Created By: Maxaxle on February 22, 2012 Last Edited By: Arivne on July 25, 2016

Improvised Lockpick

A non-key object is inserted into a lock and used to open a lock.

Name Space:
Main
Page Type:
Trope
Up for Grabs Rolling Updates (if possible)


People use things that's not a lockpick to pick a lock. It doesn't matter what those things are, but fiction seems to like to come up with increasingly unlikely ideas.

Alice comes to a locked door and realizes that she does not have the key. Improvising, she pulls out a paper clip, picks the lock and opens it. She then locks the door and continues on.

Bob later comes across the same locked door, but does not have the key or any lockpicks. Noticing that the lock is very worn, he pulls out a flathead screwdriver, jams it in the lock, and twists it until the lock gives way.

Super Trope to Skeleton Key Card and Hairpin Lockpick.


Examples

Film
  • Grand Theft Parsons features a yellow hearse, the keys to which have been lost since before the beginning of the movie. - ZCE

Video Games
  • Grand Theft Auto: Chinatown Wars uses a car theft mechanic that involves this with low-end cars. - ZCE
  • In Fallout 3, a screwdriver is used as a torque wrench (the picking itself is done with bobby pins).

Western Animation
  • In Rugrats, Tommy is often able to pick locks with his (toy) screwdriver as easily as he can reach and push latches with it.

Real Life
  • A pin-tumbler lock consists of two surfaces (generally cylinders, since the design is used in cylinder locks), one of which can rotate against the other (and is both connected to the latch and has the slot for the key in it). Both the cylinders have holes in them which line up when the lock is in the "locked position". Above the cylinders are spring loaded pins which fit into said holes, when the pins are down they lock the cylinders together. Each pin is a different length, meaning that it has to be pushed up by precisely the right amount to stop it from preventing the cylinder rotating. The teeth on a key push each pin up by a different amount and (naturally) a key cut to fit a given lock pushes each pin in the lock by exactly the right amount, allowing the cylinder to be rotating and to manipulate the latch. In order to pick the lock two tools (rather than one as is often portrayed) are needed; a torque wrench and a pick. The torque wrench is used to turn the cylinder, while the pick is used to manipulate the pins in such a way to allow it to turn. A flat headed screwdriver can be used as one. In addition, a screwdriver can also be used to force the lock (literally just twist it hard enough to snap the pins) or rake it (drawing it across the pins in a particular way until they snap in place).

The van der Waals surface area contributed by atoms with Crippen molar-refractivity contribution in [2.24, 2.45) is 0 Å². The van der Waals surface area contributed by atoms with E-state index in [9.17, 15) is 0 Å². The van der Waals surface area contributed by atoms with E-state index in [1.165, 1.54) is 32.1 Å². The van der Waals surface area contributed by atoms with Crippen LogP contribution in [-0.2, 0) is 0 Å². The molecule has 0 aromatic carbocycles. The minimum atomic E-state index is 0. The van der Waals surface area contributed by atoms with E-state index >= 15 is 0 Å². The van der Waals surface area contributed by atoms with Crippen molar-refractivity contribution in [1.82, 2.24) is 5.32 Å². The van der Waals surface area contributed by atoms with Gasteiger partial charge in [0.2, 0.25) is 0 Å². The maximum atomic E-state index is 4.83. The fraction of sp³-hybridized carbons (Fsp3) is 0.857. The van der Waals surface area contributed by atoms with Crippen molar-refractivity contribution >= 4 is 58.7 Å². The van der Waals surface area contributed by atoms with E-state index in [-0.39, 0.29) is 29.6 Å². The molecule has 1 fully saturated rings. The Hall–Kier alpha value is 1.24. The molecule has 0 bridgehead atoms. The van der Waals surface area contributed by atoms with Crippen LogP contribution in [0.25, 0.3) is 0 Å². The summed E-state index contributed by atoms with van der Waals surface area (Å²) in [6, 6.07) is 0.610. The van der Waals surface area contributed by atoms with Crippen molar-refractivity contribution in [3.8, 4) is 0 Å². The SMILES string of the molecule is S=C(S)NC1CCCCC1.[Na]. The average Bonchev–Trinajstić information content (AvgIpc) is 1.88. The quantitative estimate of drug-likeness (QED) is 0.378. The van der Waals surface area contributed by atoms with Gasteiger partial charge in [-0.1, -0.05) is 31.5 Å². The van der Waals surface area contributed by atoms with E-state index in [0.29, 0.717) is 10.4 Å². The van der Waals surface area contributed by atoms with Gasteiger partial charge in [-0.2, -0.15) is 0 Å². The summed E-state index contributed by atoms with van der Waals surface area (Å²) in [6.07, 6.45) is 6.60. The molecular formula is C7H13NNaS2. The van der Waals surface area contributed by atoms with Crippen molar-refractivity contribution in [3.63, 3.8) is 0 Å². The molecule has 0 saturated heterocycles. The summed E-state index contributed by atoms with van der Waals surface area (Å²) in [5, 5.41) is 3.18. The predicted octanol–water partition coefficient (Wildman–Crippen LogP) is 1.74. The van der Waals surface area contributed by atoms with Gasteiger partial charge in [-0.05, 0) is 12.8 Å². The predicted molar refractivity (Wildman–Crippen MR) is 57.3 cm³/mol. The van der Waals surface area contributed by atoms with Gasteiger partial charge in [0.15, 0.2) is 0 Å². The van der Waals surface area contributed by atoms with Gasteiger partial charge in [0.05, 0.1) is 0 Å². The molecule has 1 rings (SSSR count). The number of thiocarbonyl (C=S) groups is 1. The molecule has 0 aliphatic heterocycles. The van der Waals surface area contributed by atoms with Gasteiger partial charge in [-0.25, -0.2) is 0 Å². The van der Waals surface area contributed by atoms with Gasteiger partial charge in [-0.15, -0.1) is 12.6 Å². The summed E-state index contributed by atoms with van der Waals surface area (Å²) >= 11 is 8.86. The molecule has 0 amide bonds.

Community Feedback Replies: 35
  • February 22, 2012
    Maxaxle
    How do we not have a page about the film Grand Theft Parsons?
  • February 22, 2012
    foxley
    MacGyver does this several multiple times with his Swiss army knife.
  • February 22, 2012
    Bisected8
    This actually has some basis in real life. A pin-tumbler lock consists of two surfaces (generally cylinders, since the design is used in cylinder locks), one of which can rotate against the other (and is both connected to the latch and has the slot for the key in it). Both the cylinders have holes in them which line up when the lock is in the "locked position". Above the cylinders are spring loaded pins which fit into said holes, when the pins are down they lock the cylinders together. Each pin is a different length, meaning that it has to be pushed up by precisly the right amount to stop it from preventing the cylinder rotating. The teeth on a key push each pin up by a different amount and (naturally) a key cut to fit a given lock pushes each pin in the lock by exactly the right amount, alowing the cylinder to be rotating and to manipulate the latch.

    In order to pick the lock two tools (rather than one as is often portrayed) are needed; a torque wrench and a pick. The torque wrench is used to turn the cylinder, while the pick is used to manipulate the pins in such a way to allow it to turn. A flat headed screwdrive can be used as one. In addition, a screwdriver can also be used to force the lock (literally just twist it hard enough to snap the pins) or rake it (drawing it across the pins in a particular way until they snap in place).

    • In Rugrats, Tommy is often able to pick locks with his (toy) screwdriver as easily as he can reach and push latches with it.
    • In Fallout 3, a screwdriver is used as a torque wrench (the picking itself is done with bobby pins).
  • February 22, 2012
    Maxaxle
    I'll put that under Real Life. I know it's possible, it's just a matter of *how* it's done.
  • February 22, 2012
    lebrel
    You know what? This sounds like a case of Missing Supertrope Syndrome. We don't really need a separate trope for every tool that can be used to open locks (and we have one of the most common, Hairpin Lockpick), so how about making this Improvised Lockpick and covering all the "tool not specifically designed for lockpicking" variations? Hairpin Lockpick would then be a subtrope.
  • February 22, 2012
    shimaspawn
    I like the idea of Improvised Lockpick better than just listing ever single one as their own trope.
  • February 22, 2012
    Maxaxle
    Done, and...done.
  • February 23, 2012
    TonyG
    Skeleton Key Card is a subtrope.
  • February 23, 2012
    randomsurfer
    Double Subverted on Get Smart. The Chief has been kidnapped, so Max is filling in in the Chief's office. Chief's private phone line is ringing. Max takes out a locked box in which it is enclosed. Max goes to a special hidden file cabinet, pulls out a piece of paper. He goes to the Wall Safe, uses the paper to open the combination door to the safe. He gets a hammer from the safe, and bashes the locked box with it so he can get to the phone inside.
  • February 23, 2012
    KZN02
    What about those who have Voluntary Shapeshifting and can morph their hand into a key?
  • February 23, 2012
    Mozgwsloiku
    In X-men , Gambit does the wrong "single tool" version while trapped by Cameron Hodge. He is hanging by his hands trapped in manacles and frees himself by curling up, using his teeth to pull out a metal spike that had been shot through his leg, and using it as a lockpick - with his feet.